A Guide to Preparing Marinas and Boats for HurricanesClick here to view and print the Hurricane Brochure in Adobe PDF format.
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Boat owners from Maine to Texas have reason to become edgy in the late summer and fall: Each year, on average, two hurricanes will come ashore somewhere along the Gulf or Atlantic coasts, destroying homes, sinking boats, and turning people’s lives topsy turvy for weeks, or even months. This year, who knows? Florida is struck most often, but every coastal state is a potential target.
Experts predict that in the next 20 years there will be much more hurricane activity than has been seen in the past 20 years. Experts also fear that after a number of storm-free years, people in some of the vulnerable areas will be less wary of a storm’s potential fury. But to residents of Charleston, South Carolina, crippled by Hugo in 1989, and people in Dade County, Florida, ravaged by Andrew in 1993, the hurricane threat won’t soon be forgotten.
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Developing A Plan:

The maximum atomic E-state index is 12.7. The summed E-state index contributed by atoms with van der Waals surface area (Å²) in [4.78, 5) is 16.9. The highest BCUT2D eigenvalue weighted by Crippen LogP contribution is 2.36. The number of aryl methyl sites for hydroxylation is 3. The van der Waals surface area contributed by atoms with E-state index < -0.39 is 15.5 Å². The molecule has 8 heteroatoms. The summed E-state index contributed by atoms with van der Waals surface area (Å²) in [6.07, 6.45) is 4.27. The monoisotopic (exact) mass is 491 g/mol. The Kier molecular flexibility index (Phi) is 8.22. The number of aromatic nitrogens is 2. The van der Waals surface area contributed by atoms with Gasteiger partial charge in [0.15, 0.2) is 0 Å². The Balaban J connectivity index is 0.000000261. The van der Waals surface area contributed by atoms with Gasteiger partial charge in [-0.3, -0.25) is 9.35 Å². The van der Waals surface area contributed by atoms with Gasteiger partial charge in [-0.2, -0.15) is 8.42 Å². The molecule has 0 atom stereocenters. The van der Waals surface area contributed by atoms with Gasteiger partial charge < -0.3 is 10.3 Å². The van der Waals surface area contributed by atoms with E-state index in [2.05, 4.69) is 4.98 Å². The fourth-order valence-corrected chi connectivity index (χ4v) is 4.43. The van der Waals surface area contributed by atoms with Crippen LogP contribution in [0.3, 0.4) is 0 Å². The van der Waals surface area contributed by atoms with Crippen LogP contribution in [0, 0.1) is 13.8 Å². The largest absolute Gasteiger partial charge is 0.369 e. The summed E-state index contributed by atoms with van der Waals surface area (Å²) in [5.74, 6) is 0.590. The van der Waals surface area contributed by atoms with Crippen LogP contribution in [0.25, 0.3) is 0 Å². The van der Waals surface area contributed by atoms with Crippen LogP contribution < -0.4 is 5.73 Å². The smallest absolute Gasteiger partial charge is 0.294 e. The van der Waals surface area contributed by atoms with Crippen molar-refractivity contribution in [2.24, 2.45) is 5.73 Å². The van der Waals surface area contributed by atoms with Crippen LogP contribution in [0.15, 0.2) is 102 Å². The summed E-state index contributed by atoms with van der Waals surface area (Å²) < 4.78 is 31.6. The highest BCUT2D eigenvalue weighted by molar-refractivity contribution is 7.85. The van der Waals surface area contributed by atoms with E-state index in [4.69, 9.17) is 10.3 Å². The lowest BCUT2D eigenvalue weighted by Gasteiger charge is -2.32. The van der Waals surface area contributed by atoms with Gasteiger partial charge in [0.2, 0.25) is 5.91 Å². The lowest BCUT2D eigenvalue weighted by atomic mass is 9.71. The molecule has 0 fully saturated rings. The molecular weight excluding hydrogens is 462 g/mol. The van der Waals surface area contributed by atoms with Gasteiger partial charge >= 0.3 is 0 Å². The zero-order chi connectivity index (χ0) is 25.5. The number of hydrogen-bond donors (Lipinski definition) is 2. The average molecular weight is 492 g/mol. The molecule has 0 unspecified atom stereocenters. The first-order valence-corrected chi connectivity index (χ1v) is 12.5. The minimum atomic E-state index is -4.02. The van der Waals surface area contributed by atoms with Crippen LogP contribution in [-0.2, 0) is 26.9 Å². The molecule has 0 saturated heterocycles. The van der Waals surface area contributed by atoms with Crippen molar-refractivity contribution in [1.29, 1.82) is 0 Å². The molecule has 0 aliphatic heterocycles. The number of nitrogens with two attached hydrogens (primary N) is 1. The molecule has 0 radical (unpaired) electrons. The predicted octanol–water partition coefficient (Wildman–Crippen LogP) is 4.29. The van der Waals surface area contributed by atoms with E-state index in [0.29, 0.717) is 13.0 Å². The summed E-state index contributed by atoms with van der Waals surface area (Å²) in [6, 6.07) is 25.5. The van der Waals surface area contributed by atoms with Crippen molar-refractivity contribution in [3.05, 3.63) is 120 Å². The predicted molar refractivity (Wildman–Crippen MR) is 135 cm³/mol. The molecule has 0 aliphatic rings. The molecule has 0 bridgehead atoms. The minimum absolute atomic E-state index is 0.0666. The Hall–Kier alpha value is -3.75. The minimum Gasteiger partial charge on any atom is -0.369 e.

Boats are especially vulnerable to a storm's winds and surging seas. Some are slammed into their docks by high water, or flooded and sunk by rain. Others roll and thrust violently against mooring lines until they chafe through the lines and wind up broken on the rocks. After a storm, boats and any valuables left aboard are the first target of looters.
If you own a boat, the first step in developing a preparation plan is to review your dock contract for language that may require you to take certain steps or to leave the marina when a hurricane threatens. Ask the marina manager what hurricane plan the marina has in place.